But over the last few years, the U.S. has seen a slight increase in traffic deaths again. Additionally, pedestrian fatalities increased by 27 percent over the last decade, while all other traffic fatalities decreased by 14 percent. There isn’t agreement for why these deaths are increasing, but some experts believe that this is because Americans are driving more—overall vehicle-miles traveled (VMT) reached an all-time high in 2017.
Using USDOT’s claim that 94 percent of crashes are caused by human error, it seems like a fairly obvious way to reduce crashes is to reduce the number of humans behind the wheel. But it’s not just the number of human drivers that should be reduced, the U.S. could also reduce the number of cars on roads to prevent fatalities—and autonomous vehicles might be able to help do that, too.
The real safety promise of autonomous vehicles is the fact that these vehicles can be be summoned on-demand, routed more efficiently, and easily shared—meaning not just the overall number of single-passenger cars on streets will decline, but the number of single-passenger trips will be reduced, meaning a reduction in overall miles traveled.
In addition, cities can use automated vehicles to tackle ambitious on-demand transit projects, like a proposed initiative to integrate shared self-driving vehicles into the public transit fleet. If cities can launch these kind of “microtransit” systems that serve as a first-mile/last-mile solution to help get more people to fixed-route public transportation, that will also mean fewer people in cars and more people on safer modes of transit. According to a 2016 American Public Transportation Association study, traveling by public transportation is ten times safer per mile than traveling by car.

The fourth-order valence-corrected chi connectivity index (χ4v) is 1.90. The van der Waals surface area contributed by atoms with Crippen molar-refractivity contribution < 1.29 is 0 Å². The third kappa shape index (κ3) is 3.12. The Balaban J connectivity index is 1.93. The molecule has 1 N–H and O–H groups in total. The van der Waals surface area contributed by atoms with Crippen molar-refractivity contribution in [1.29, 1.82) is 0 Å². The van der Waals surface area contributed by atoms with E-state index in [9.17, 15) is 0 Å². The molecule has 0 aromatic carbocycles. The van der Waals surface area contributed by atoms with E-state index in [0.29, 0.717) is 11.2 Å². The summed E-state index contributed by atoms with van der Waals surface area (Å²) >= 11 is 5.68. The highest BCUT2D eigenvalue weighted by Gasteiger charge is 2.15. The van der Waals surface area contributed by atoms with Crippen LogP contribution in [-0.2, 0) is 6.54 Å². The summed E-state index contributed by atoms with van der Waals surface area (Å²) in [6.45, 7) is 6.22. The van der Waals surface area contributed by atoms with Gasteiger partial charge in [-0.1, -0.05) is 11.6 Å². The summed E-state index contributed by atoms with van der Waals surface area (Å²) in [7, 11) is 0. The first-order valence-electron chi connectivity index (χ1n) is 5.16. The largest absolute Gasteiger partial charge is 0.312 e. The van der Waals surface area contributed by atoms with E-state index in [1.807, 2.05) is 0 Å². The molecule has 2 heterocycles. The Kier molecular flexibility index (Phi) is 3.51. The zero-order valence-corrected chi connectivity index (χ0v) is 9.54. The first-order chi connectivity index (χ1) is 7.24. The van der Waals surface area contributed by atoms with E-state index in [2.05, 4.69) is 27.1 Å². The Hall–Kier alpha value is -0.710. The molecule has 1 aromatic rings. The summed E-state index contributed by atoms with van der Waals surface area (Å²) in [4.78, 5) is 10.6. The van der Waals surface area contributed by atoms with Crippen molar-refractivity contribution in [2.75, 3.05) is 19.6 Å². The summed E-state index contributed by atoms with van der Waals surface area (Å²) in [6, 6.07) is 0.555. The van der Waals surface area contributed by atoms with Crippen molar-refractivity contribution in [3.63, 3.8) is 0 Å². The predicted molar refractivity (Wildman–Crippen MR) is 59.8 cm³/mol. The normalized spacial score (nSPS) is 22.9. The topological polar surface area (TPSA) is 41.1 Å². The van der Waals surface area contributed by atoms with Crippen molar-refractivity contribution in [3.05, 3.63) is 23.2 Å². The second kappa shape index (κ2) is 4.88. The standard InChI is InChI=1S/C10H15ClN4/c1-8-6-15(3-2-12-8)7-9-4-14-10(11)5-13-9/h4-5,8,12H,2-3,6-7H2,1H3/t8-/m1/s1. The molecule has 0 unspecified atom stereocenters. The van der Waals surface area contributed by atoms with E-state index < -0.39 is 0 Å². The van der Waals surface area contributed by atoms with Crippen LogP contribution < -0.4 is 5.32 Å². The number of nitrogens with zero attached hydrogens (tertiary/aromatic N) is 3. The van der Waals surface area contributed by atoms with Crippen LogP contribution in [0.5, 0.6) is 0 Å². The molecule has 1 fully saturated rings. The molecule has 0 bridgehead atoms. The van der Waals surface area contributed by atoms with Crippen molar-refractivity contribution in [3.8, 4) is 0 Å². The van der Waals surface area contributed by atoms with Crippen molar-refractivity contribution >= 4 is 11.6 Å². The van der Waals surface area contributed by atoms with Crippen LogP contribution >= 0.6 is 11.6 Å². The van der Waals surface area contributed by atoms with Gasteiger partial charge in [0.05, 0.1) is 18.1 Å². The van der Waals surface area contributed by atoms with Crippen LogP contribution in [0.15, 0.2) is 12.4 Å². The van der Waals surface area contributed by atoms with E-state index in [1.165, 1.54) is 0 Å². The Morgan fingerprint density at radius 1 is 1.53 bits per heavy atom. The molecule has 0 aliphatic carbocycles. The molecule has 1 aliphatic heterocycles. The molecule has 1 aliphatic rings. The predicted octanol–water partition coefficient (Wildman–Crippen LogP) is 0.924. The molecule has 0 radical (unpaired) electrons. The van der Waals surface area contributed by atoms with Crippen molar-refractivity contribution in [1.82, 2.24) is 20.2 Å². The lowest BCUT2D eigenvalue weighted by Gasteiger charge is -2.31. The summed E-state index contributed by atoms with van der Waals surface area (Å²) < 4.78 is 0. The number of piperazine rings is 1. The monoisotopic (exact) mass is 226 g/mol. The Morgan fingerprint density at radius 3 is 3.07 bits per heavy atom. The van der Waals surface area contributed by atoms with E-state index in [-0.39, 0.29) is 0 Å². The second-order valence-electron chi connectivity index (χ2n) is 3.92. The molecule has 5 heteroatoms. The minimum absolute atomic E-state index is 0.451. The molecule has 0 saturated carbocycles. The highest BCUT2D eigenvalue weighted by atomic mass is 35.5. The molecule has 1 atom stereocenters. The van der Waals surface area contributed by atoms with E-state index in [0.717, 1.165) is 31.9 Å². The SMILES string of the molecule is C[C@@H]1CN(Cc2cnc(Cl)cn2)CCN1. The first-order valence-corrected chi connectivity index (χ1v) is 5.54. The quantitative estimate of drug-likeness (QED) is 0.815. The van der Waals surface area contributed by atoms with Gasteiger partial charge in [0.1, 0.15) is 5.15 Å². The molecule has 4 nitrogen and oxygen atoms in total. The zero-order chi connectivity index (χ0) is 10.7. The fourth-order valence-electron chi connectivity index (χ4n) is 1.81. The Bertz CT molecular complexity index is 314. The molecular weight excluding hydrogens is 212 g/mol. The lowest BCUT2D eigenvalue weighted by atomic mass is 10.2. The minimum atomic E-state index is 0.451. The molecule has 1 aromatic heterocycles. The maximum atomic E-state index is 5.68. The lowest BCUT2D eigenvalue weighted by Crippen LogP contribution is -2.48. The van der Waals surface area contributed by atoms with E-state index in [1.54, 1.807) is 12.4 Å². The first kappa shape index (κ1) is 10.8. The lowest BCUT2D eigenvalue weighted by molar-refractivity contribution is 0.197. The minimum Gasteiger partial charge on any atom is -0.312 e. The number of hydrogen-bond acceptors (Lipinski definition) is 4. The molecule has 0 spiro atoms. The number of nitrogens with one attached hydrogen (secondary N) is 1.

Without having to make room for so many cars, city streets can be narrowed, making even more room for pedestrians and bikes to safely navigate cities. In this way, autonomous vehicles have a great role to play as part of a Vision Zero strategy, which most major U.S. cities have implemented in order to eliminate traffic deaths.
But aren’t human-driven cars safer now, too?
While residents of only a few cities can summon an AV on-demand right now, the truth is that much of the safety tech powering self-driving cars is making its way into today’s cars. Sophisticated collision-avoidance systems, for example, which can stop a vehicle if an object or person are detected in its path, are already being incorporated into new cars and buses.
This is why the way the National Highway Traffic Safety Administration (NHTSA) tests those kinds of safety innovations is also changing. Until recently, all safety standards were based on historical crash data, meaning the government had to track years and years of roadway incidents (and, in many cases, deaths) before making an official recommendation.